Sec­ond Silver Hill gas well capped

Simcoe Reformer - - FRONT PAGE - MONTE SO­NEN­BERG

The toxic gas cri­sis in Silver Hill could be over as early as Thurs­day af­ter­noon.

Mar­lene Mi­randa, Nor­folk and Haldimand’s gen­eral man­ager of health and so­cial ser­vices, re­ported this week that the sec­ond of two nat- ural gas wells emit­ting toxic hy­dro­gen sul­phide has been capped.

The sec­ond well had gone 24 hours with­out emis­sions as of Tues­day night. If the read­ings re­main at zero through Thurs­day morn­ing the health unit plans to lift an evac­u­a­tion or­der af­fect­ing three house­holds.

“They could be back in their homes by Thurs­day af­ter­noon,” Mi­randa said at the end of Tues­day’s meet­ing of Nor­folk coun­cil.

Sev­eral house­holds on North Wals­ing­ham Road 10 were evac­u­ated Aug. 18 af­ter un­usu­ally high read­ings of hy­dro­gen sul­phide gas were de­tected in an area be­tween Forestry Farm Road and the North Wals­ing­ham East Quar­ter Line Road.

Hy­dro­gen sul­phide is an oc­ca­sional byprod­uct of nat­u­ral gas wells. It is toxic, cor­ro­sive, flammable and smells like rot­ten eggs.

The num­ber of house­holds served with evac­u­a­tion or­ders rose to six when un­usu­ally high read­ings of hy­dro­gen sul­phide gas were recorded at a sec­ond well im­me­di­ately west of the first.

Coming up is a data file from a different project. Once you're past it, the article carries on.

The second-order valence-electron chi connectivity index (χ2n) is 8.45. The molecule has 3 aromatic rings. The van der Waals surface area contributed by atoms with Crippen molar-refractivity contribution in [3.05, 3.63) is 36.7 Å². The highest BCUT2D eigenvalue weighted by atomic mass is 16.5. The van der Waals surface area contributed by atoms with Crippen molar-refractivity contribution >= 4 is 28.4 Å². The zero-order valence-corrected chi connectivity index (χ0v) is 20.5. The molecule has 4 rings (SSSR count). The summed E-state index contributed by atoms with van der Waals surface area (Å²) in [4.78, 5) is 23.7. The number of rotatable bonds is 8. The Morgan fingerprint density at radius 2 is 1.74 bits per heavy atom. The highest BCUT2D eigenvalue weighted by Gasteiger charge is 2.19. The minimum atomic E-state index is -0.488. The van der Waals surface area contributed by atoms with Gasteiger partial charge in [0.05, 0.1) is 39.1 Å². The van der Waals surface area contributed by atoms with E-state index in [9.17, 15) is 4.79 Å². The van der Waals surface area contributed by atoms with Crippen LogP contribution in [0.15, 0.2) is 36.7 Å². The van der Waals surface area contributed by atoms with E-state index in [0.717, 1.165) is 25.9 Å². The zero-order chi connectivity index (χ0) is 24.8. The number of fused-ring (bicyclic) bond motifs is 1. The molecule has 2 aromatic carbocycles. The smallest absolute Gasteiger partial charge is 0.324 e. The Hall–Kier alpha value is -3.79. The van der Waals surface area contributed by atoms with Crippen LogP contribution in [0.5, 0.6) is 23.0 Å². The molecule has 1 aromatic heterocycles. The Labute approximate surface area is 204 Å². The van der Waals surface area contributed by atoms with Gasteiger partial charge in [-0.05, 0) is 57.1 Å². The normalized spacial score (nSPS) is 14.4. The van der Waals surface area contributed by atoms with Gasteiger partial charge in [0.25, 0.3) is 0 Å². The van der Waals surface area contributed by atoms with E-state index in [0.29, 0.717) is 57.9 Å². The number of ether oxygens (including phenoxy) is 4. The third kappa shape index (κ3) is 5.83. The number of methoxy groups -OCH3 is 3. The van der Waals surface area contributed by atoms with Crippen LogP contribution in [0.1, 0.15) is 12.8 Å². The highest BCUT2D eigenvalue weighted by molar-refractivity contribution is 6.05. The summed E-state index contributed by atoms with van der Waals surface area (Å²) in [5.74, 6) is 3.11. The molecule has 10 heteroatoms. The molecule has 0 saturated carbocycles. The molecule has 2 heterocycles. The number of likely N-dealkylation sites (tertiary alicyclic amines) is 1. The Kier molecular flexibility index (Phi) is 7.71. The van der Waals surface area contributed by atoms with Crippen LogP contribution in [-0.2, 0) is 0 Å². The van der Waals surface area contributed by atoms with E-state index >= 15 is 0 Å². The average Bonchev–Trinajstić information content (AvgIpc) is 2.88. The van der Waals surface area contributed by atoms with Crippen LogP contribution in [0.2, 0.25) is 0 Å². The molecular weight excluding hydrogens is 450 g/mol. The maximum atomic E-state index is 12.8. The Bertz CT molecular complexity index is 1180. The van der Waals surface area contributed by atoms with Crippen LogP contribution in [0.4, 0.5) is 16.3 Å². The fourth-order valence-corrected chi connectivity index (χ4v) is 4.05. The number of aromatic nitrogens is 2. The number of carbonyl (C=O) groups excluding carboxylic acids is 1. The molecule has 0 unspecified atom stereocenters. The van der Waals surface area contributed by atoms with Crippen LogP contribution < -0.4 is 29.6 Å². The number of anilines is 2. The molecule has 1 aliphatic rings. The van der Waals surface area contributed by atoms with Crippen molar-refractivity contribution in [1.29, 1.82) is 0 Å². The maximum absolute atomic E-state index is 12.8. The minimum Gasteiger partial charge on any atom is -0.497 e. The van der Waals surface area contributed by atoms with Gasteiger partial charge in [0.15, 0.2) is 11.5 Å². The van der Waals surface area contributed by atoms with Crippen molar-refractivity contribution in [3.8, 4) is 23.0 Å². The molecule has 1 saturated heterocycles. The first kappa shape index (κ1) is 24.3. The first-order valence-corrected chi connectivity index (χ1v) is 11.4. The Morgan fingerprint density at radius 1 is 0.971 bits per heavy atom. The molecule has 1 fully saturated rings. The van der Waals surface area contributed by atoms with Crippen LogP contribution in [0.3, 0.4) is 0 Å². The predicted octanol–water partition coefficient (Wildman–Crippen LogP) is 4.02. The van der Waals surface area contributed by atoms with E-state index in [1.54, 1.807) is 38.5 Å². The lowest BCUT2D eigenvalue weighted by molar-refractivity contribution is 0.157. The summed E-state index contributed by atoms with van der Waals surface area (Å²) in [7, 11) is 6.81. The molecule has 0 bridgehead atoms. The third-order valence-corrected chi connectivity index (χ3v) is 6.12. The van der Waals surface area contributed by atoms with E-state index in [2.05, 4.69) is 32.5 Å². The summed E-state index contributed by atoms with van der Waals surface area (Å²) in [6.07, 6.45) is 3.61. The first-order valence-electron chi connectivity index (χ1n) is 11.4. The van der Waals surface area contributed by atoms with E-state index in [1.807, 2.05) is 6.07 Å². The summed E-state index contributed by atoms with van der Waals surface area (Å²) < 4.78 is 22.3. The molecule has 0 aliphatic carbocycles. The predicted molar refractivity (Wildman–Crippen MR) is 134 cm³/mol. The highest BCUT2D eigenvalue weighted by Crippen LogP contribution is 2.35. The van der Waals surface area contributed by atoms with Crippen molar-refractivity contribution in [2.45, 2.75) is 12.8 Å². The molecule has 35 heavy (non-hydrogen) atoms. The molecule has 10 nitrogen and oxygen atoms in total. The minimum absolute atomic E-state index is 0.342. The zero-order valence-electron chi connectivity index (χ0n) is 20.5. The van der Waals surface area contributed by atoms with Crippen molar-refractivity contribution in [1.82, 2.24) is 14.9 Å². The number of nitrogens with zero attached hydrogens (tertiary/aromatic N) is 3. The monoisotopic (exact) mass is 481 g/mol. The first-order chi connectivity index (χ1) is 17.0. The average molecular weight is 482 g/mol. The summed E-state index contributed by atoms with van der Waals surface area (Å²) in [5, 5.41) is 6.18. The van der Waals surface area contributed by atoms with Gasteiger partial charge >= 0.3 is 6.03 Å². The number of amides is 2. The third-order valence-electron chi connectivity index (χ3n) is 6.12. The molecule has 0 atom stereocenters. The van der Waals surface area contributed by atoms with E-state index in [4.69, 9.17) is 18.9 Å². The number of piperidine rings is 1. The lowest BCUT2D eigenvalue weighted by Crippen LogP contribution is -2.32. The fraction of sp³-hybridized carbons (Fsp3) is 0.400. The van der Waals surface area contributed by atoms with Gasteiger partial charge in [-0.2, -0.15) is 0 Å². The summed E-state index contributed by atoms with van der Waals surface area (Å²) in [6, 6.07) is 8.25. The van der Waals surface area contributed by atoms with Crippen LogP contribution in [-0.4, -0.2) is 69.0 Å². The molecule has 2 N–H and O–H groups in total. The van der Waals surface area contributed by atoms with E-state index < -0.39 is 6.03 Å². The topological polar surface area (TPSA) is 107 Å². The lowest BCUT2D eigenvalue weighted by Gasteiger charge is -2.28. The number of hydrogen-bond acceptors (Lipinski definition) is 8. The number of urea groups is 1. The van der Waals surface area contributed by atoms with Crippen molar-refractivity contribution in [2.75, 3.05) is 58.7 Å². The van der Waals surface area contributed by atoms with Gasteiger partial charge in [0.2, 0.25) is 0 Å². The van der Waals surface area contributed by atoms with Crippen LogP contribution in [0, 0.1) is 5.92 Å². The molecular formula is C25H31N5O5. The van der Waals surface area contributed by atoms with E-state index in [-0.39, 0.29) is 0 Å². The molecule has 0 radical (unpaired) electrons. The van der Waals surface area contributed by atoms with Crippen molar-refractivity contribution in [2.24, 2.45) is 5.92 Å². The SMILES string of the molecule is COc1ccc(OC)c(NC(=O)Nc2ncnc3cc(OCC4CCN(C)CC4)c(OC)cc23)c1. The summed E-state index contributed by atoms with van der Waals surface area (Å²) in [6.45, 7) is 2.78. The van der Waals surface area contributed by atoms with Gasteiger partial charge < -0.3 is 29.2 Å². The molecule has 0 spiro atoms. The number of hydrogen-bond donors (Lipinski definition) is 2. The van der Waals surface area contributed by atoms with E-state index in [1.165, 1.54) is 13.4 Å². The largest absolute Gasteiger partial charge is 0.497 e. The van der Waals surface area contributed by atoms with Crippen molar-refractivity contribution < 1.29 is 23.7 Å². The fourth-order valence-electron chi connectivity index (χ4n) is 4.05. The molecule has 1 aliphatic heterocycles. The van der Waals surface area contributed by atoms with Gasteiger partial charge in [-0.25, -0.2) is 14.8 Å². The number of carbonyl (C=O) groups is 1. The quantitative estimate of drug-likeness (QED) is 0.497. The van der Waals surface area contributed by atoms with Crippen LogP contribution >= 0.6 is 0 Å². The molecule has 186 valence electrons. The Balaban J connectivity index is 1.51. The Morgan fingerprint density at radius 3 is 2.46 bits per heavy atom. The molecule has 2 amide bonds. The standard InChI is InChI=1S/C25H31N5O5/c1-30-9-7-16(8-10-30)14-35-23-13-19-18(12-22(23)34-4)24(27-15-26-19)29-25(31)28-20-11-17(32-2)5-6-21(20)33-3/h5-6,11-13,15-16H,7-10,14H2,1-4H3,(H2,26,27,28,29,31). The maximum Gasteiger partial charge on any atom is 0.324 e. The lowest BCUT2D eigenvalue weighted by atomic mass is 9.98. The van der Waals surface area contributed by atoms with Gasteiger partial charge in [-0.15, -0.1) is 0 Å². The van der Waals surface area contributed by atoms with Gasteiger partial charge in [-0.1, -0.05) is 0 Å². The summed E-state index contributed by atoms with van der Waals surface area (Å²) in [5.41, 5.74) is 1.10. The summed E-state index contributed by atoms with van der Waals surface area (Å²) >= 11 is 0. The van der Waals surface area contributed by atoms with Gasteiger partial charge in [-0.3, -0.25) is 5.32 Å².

Nor­folk County blocked a sec­tion of the con­ces­sion road mea­sur­ing nearly a kilo­me­tre in length in re­sponse to the sit­u­a­tion

Ian and Kim Grant brought the sit­u­a­tion to the at­ten­tion of the Haldimand-Nor­folk health unit this sum­mer. They have smelled hy­dro­gen sul­phide in the neigh­bour­hood for nearly two years and be­came con­cerned when me­tal ob­jects on their prop­erty be­gan to dis­colour.

The health unit and the En­vi­ron­ment and Nat­u­ral Re­sources min­istries in­spected the sit­u­a­tion be­fore Dr. Mal­colm Lock, Nor­folk’s act­ing med­i­cal of­fi­cer of health, is­sued the evac­u­a­tion or­ders.

The cap­ping work was per­formed by Bradco Drilling of Mer­lin.

The well capped this week was on the Grant prop­erty. Funds for the cap­ping will be drawn from the MNR’s aban­doned gas well bud­get.

The first well capped last week is also on pri­vate prop­erty but was un­der li­cence to Union Gas. Be­cause it was a com­mer­cial well, the owner of the land where the well sits is re­spon­si­ble for the cap­ping ex­pense.

Sev­eral sources in the Silver Hill area say this sum­mer’s hy­dro­gen sul­phide prob­lem was pre­dictable af­ter the MNR capped a nat­u­ral gas vent in the area at Big Creek a cou­ple of years ago.

There are about a dozen nat­u­ral gas wells in the area. There was con­cern that pres­sure within the well field would seek re­lease else­where once the vent at Big Creek was blocked.

Mi­randa said health and min­istry of­fi­cials are aware of the well net­work.

Nor­folk has hired a con­sult­ing firm to alert the county if hy­dro­gen sul­phide gas finds an­other re­lease point in the neigh­bour­hood.

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